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PhD positions on Knowledge Representation for Learning and Uncertainty at University of Edinburgh

Fully funded PhD positions on Knowledge Representation for Learning and Uncertainty (University of Edinburgh)
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Application deadline: 9 December 2016 (**see below for more information**)

The overall goal of these projects is to develop new methods and formal
languages that can effectively bridge the areas of knowledge representation,
probabilistic reasoning and machine learning. Formal languages and symbolic
techniques have a long and distinguished history in AI, and have widely
impacted many scientific and commercial endeavors in diverse areas such as
verification, robotics, planning, logistics and human-level commonsense
reasoning. However, many of the applications in these areas often need to
handle inherent uncertainty, complemented by an increased prominence of
data-oriented algorithms and statistical techniques. From a foundational
perspective, the question of how knowledge representation languages need to
be augmented to handle these complex notions of uncertainty is an open and
challenging one. From a practical perspective, enriching existing machine
learning algorithms by human-readable representations and background
knowledge can be very useful.

Sample PhD projects include:
- First-order logic has enormous expressive power to represent things like
objects, relations, dependencies, hierarchies and temporal assertions.
Advances in robotics and machine learning, in contrast, learn features of
the world using probabilistic graphical models. An exciting new trend in AI
is to investigate languages (e.g., relational graphical models) and methods
(e.g., model counting) that combine the best of both worlds. In this
context, motivated by vision and language models, where a system encounters
new unknown objects on the fly and is plagued by numerical and qualitative
uncertainty, the research project aims to push the representational
expressiveness and algorithms of existing models to handle unbounded
domains, identity uncertainty, and so on.

- Research in first-order logic for dynamical systems has to led to a large
body of work on high-level programming languages. Building on an ontology of
physical and sensing actions, these languages are interpreted with respect
to a first-order logical database. To be able to apply these languages to
robots, where sensors are typically noisy, the natural question then is: how
can the characterization of the actions and background knowledge incorporate
stochastic uncertainty? What is the relation between such enriched languages
and probabilistic programming, and probabilistic computation, more
generally? This line of work can be seen to contribute to verifiable
behaviors for robotics.

- Automated planning is a major endeavor in AI, where we seek to synthesize
a sequence of actions to enable goal conditions. A recent effort in
automated planning considers the synthesis of plans with rich control
structures such as loops and branches. To be able to apply these languages
to robots, as above, what are the algorithms needed to reason about
stochastic uncertainty while synthesizing such plans?

- A number of more specialized topics on the investigation of symbolic
techniques for machine learning and numerical optimization, and the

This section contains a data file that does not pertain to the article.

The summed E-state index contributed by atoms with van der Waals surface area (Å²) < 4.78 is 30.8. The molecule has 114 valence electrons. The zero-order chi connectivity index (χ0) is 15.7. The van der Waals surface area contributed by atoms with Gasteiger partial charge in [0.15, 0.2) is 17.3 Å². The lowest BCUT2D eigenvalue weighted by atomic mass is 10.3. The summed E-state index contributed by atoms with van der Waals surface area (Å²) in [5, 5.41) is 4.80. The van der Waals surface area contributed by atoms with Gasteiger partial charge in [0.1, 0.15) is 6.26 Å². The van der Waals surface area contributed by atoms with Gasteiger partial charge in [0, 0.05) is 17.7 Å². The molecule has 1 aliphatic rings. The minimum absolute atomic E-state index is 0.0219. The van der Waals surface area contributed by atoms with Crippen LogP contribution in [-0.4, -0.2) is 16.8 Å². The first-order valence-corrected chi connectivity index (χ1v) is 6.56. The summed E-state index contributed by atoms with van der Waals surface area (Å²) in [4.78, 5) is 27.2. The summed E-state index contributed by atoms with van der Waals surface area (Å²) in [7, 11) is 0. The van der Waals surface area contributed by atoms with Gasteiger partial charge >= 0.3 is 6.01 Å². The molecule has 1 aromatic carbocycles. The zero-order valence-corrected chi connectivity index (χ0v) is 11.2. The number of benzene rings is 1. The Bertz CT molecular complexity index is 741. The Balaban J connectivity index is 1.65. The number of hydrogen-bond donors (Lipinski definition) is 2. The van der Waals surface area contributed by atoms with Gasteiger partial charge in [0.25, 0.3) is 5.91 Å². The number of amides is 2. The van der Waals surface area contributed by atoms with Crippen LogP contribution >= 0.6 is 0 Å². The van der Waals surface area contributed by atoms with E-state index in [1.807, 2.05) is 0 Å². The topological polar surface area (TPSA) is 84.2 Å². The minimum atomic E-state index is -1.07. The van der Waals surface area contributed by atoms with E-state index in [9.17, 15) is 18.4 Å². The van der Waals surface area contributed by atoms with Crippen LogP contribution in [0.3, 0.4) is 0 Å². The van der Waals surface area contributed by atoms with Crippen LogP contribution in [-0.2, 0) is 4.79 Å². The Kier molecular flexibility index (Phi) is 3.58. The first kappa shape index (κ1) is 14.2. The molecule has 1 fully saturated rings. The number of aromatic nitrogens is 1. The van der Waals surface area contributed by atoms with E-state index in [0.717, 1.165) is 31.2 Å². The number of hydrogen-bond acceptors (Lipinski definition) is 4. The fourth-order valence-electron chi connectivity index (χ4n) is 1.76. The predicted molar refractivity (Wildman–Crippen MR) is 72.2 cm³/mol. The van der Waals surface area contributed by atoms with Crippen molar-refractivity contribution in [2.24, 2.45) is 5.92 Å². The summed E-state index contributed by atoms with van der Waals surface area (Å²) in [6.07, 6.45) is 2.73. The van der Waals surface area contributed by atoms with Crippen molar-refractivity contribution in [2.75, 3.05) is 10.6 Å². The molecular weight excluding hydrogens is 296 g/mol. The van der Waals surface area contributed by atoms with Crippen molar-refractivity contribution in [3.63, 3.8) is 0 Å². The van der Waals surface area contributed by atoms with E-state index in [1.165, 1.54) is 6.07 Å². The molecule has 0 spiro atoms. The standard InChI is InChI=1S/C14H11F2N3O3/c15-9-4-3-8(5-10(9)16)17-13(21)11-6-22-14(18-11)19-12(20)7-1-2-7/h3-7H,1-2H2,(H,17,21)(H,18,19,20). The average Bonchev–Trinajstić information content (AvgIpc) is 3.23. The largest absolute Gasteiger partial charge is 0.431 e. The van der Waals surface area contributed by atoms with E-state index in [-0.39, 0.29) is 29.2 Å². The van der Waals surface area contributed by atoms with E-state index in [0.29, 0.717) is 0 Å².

application of state-of-the-art constraint solving technology for stochastic
uncertainty, are also possible.

These positions are an opportunity to combine cutting edge research at the
intersection of knowledge representation and machine learning.
We envision the application of these methods to challenging problems arising
in logistics, planning, robotics and commonsense reasoning.

Background Required
The project is suitable for a student with a top MSc or first-class
bachelor's degree in computer science, mathematical logic, statistics,
physics, or a related numerate discipline.

Previous coursework or experience in machine learning and mathematical
logic/knowledge representation is desirable, although we do not expect
students to have both of these.

We envision the development of new software tools that demonstrate the
languages and methods involved, and the application of these methods to
challenging problems arising in logistics, planning, robotics and/or
commonsense reasoning. Therefore, a programming background is desirable.

Why Edinburgh
The School of Informatics at the University of Edinburgh has one of the
largest concentrations of computer science research in Europe, with over 100
faculty members and 275 PhD students. The school is particularly strong in
the research area of artificial intelligence. Our strength in these areas
have been recognized by award of EPSRC Centre for Doctoral Training in Data
Science. The University of Edinburgh is one of the founding partners of the
Alan Turing Institute, the UK's national research institute for data

Funding Information
The scholarship consists of an annual bursary up to a maximum of three
years. Overseas applicants are advised to apply before the standard
informatics deadlines and apply for other scholarships. See and

Applicants can also consider applying for a combined MSc + PhD programme in
our centre for doctoral training in Data Science and/or Robotics and
Autonomous Systems; see and

Application Information
For informal enquiries about the positions, please contact Vaishak Belle
. Formal application must be through the School's normal
PhD application process:

For more information on CISA, see

For full consideration, please apply by Dec 9, 2016.

This post first appeared on Beamtenherrschaft, please read the originial post: here

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PhD positions on Knowledge Representation for Learning and Uncertainty at University of Edinburgh


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